3. I recently passed on a Kickstarter from Queen games, which is unusual for me. I love their products, and I’ve been pleased with everything I’ve gotten from them. The Kickstarter was for a new game, Game A, which looked great, but it came packaged with Game B, which was an older title I already had. There was no option to just get Game A, and the games were completely unrelated. It was frustrating, and I passed.

    Now, as a backer, I personally like it when companies offer older titles as optional add-ons, but I think you’re absolutely right about diluting campaigns with information about older titles. The campaign should be about the new Game A, and if other older titles are offered as add-ons, then a link with more information should suffice.

    Thank you about the information regarding stretch goals and logistics. I wouldn’t have thought of that. Really appreciate these articles.

    Loren

      1. Queen does weird Kickstarters. Some of them have a completely unrelated game (that I will generally have not heard of) as a funding reward. If I wanted the game, sure it’d (maybe) be a deal, but if I didn’t, then it would feel like they just forced me to pay extra even if it’s a “deal” in theory.

        Still, I thought every Queen KS (except Thebes package) had a funding level for just the new game. Weird.

        1. Oh. That IS really weird. Yeah, they probably printed too much Edo. Of course, well, since they throw in a free game every KS on funding, I guess they print too much of a lot of games…

  4. Jamie, I’d like to get your input. Our upcoming campaign is going to be to fun a package redesign and additional content to an existing game. After playing the game for last 4 years, we have received a ton of input and have so many ideas to make it better and appeal to a broader audience. We plan on, however, awarding some of our backers an autographed copy of one of the remaining first editions that will be one of many rewards at a certain level. Thoughts?

    1. Marcie: Thanks for your question. So it sounds like you currently have some versions of the game in stock (autographed), and it’s similar to the game you’re Kickstarting, but not exactly the same? That’s a good question. My first thought is: Will backers want the first edition when the second edition is going to be better? If the answer is no, I wouldn’t do anything with those copies (they’ll cause more confusion than they’re worth). If the answer is yes, you could put them on the project page as I’ve done for Between Two Cities, as they’re going to require a different type of shipping than the new games you’re making (see the Logistics section above).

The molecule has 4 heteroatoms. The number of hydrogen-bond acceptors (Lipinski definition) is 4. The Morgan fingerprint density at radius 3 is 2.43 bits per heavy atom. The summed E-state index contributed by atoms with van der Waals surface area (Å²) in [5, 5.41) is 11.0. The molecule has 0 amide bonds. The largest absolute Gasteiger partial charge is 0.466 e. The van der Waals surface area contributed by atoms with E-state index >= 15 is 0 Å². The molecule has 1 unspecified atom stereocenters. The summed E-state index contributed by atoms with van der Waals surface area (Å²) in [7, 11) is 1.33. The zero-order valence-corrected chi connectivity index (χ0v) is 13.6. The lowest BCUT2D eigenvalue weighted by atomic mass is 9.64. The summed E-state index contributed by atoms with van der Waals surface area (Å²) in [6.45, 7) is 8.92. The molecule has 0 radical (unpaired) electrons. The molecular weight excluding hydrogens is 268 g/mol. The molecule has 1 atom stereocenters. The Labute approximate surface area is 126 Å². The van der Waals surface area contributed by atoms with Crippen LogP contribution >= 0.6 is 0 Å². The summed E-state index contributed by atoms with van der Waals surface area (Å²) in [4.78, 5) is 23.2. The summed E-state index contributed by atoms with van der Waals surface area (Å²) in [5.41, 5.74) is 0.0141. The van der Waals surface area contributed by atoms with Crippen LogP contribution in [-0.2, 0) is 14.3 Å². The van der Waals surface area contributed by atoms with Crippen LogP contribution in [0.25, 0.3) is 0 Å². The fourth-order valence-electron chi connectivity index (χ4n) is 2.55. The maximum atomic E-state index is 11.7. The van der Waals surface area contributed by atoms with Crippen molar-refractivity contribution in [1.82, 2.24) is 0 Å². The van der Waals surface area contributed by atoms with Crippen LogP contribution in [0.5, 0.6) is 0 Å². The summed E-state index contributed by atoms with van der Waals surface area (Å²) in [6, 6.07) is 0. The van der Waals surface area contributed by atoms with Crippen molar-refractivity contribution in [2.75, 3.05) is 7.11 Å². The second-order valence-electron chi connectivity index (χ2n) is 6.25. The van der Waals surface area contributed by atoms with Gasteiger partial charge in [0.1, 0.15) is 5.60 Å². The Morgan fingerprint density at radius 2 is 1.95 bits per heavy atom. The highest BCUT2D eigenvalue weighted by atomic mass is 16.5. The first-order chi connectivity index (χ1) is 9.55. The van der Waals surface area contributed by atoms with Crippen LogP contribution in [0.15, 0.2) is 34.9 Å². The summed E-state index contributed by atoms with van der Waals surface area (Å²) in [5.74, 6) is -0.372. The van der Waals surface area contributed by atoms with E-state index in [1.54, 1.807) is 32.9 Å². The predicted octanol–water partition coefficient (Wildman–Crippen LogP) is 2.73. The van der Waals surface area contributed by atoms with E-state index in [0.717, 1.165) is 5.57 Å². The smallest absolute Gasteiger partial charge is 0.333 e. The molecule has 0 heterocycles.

There might be a big of a gray area for something like this, so any other details you can provide would be helpful. How many units do you have left? Are you shipping all games from the same facility or from worldwide fulfillment centers? Is there anything else you could do with the first-edition copies (like send them to reviewers)? etc.

      1. Thank you so much for the reply Jamey (and sorry for the misspelling of your name. Argh!). The second edition will be the same game, but new and different content. So, if people get both, then they will have double the content which will expand the whole game. And with this game, the more the content (different cards), the better the game! I believe it’s a marketing issue within the campaign as we have other very cool additions to the backer reward packages. As we figure out shipping costs, I was also thinking (from the backer’s point of view) that perhaps we could offer shipping that first edition game to someone of the backer’s choice as a gift. While we do have a few pallets remaining, all of the games are in the same facility and I feel this can be managed. We just need to make sure it makes sense money wise. We have been reviewed by a few people, but it’s been a good while. That is a great suggestion to look into as it’s never too late for a review! And, as I think about it, the timing might be perfect to go along with the new edition. Thank you Jamey! I get so much from your blog and am grateful for your lessons.